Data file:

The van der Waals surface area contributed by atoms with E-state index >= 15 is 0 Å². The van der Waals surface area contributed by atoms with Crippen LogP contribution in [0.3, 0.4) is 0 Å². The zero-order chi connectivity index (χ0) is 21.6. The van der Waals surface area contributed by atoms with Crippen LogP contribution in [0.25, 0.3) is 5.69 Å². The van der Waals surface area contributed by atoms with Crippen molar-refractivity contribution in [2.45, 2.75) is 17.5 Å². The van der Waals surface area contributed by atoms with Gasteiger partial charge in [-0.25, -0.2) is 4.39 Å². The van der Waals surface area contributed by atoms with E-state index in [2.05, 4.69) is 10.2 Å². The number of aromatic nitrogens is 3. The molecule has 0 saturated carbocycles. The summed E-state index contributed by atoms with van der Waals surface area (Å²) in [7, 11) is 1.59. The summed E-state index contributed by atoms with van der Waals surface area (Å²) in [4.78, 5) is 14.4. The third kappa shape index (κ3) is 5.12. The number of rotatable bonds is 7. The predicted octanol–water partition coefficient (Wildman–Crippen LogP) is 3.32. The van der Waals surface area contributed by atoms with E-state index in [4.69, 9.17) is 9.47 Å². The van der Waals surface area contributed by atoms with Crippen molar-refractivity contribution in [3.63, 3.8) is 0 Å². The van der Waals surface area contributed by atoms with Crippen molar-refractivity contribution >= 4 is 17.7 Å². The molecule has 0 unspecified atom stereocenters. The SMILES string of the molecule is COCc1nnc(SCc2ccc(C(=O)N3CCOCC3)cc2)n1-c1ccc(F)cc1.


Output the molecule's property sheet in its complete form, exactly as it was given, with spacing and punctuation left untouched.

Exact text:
The van der Waals surface area contributed by atoms with E-state index >= 15 is 0 Å². The van der Waals surface area contributed by atoms with Crippen LogP contribution in [0.3, 0.4) is 0 Å². The zero-order chi connectivity index (χ0) is 21.6. The van der Waals surface area contributed by atoms with Crippen LogP contribution in [0.25, 0.3) is 5.69 Å². The van der Waals surface area contributed by atoms with Crippen molar-refractivity contribution in [2.45, 2.75) is 17.5 Å². The van der Waals surface area contributed by atoms with Gasteiger partial charge in [-0.25, -0.2) is 4.39 Å². The van der Waals surface area contributed by atoms with E-state index in [2.05, 4.69) is 10.2 Å². The number of aromatic nitrogens is 3. The molecule has 0 saturated carbocycles. The summed E-state index contributed by atoms with van der Waals surface area (Å²) in [7, 11) is 1.59. The summed E-state index contributed by atoms with van der Waals surface area (Å²) in [4.78, 5) is 14.4. The third kappa shape index (κ3) is 5.12. The number of rotatable bonds is 7. The predicted octanol–water partition coefficient (Wildman–Crippen LogP) is 3.32. The van der Waals surface area contributed by atoms with E-state index in [4.69, 9.17) is 9.47 Å². The van der Waals surface area contributed by atoms with Crippen molar-refractivity contribution in [3.63, 3.8) is 0 Å². The van der Waals surface area contributed by atoms with Crippen molar-refractivity contribution >= 4 is 17.7 Å². The molecule has 0 unspecified atom stereocenters. The SMILES string of the molecule is COCc1nnc(SCc2ccc(C(=O)N3CCOCC3)cc2)n1-c1ccc(F)cc1.